After 12/7/2011, this blog will no longer be updated, although content will remain. Please visit my new blog at Hidden Latitudes.

Saturday, July 23, 2011

The death of a bookstore, the rise of reading

   It was saddening news: Borders was closing its final 259 bookstores, this on top of the 225 it shuttered earlier in the year. Not only will some communities be deprived of a good bookstore, but tens of thousands will be deprived of a job. No one, reader or non, can be glad at the news.
   I have always been an avid reader. I remember reading Hardy Boys books in my upstairs bedroom at our house on B Street in Lindale, Georgia. We moved from there after my second grade year, so I was reading juvenile fiction at the age of seven.
   I love the feel, the heft, even the smell of a book. My idea of a pleasant day at the beach is a large umbrella, a cold drink, and a book. I love to own them, look at them on the shelf, underline, notate, and bookmark. Most of all, I like to read them.
   Yet I am as much responsible for Borders' demise as anyone. I haven't been there in years (I always found the actual stores too sterile, too European, for my tastes). As of late I haven't visited Barnes and Noble much either, for reasons I shall mention below. I do visit two used bookstores on occasion; I enjoy the aroma of older books and the dizzying layouts of the crowded pine shelves, but I seldom leave with a handful of books.
   So why is an avid bibliophile so infrequently in a bookstore? I hope it is the reason many others choose: the amazing variety of books offered by online sellers, and the ability to actually read them in digital form.
   As someone who appreciates physical books as much as I, I didn't think I would enjoy at all the notion of reading a book on an electronic device. Most of the earlier ones were atrocious. And reading on a computer, even a laptop, seemed awkward.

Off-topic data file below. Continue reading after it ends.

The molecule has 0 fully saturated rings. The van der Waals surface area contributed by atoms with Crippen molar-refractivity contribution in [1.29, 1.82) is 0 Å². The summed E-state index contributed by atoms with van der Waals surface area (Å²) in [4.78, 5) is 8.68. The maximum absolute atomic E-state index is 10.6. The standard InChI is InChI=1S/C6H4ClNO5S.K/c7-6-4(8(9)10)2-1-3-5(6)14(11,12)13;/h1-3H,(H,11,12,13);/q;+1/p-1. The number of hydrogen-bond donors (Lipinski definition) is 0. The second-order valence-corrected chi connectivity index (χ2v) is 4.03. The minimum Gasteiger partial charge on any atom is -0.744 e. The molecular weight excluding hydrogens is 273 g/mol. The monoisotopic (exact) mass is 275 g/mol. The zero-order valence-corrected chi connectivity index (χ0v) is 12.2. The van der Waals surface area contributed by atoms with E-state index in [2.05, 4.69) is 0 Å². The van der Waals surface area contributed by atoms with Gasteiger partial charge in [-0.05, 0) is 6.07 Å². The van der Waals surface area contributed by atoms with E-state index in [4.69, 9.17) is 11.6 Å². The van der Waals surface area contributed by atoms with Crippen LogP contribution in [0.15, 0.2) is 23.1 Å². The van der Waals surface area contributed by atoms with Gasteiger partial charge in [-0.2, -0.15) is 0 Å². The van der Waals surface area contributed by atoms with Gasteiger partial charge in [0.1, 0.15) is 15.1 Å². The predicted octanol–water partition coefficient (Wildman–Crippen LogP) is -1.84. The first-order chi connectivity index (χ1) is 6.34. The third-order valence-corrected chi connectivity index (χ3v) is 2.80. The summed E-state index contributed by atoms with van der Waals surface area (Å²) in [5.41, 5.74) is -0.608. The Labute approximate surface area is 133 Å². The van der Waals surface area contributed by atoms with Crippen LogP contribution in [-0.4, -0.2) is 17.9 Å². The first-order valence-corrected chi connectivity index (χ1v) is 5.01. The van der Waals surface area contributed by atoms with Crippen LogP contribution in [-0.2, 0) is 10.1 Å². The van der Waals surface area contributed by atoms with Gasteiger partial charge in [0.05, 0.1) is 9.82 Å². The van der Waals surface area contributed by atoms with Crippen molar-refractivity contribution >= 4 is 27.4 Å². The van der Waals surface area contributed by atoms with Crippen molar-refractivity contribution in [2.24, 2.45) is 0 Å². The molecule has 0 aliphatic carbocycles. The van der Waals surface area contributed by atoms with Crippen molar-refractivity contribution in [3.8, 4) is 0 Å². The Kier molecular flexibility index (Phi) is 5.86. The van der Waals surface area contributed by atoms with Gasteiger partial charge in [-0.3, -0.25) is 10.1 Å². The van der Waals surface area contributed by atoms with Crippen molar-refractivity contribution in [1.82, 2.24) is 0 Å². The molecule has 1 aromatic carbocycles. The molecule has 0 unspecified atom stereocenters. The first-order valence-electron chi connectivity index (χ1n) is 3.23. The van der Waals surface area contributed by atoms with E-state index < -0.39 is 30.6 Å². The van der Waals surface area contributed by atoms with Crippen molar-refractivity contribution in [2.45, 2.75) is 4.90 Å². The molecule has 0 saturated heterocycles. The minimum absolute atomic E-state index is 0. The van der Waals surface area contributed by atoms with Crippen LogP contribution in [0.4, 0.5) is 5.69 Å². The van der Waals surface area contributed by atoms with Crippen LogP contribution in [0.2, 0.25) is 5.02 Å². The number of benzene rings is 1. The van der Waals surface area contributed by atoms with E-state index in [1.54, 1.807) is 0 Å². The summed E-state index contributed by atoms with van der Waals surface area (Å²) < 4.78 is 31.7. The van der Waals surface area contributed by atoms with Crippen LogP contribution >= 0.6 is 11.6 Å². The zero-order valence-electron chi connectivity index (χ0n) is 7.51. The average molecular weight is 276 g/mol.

But that all changed with the Kindle (and the Nook). Finally, here was a digital device that mimicked the look (but not the smell!) of a book,  was easy to use, and compact and light like a book. It took me a while to become accustomed to it, but once there, it became my preferred mode of reading. I especially like the way one can highlight and share passages with ease, and simply click on a word to find its meaning (I now know the meanings of risible and moiety). And another fabulous feature is that, if I pause my reading on any device, I can rejoin it on my laptop, tablet or even my phone, right where I left off. This is the best thing for a doctor's waiting room.
   Amazon doesn't release Kindle sales numbers, but most industry watchers expect that the seller will eclipse the eight million mark on 2011. They did announce that Kindle edition books have overtaken paperback sales, at least in units. Barnes and Noble's Nook is said by some to be the sales leader in books sold, but not in Nook readers. In either case, readers can read titles on a variety of devices (I use three), so proprietary hardware is not mandatory. And there are several publishers (Google Books, among others) that don't even sell hardware, but provide readers for devices.
   Both ease of use and portability are things I appreciate. Yet another key benefit is the price, with digital editions usually selling for much less than their paper cousins. Add the fact that it's available instantly, and tax-free, and it seems a no-brainer. Evidently I am not alone, judging by sales. So I don't fear the industry of writing and reading--it's still there. But it's changing.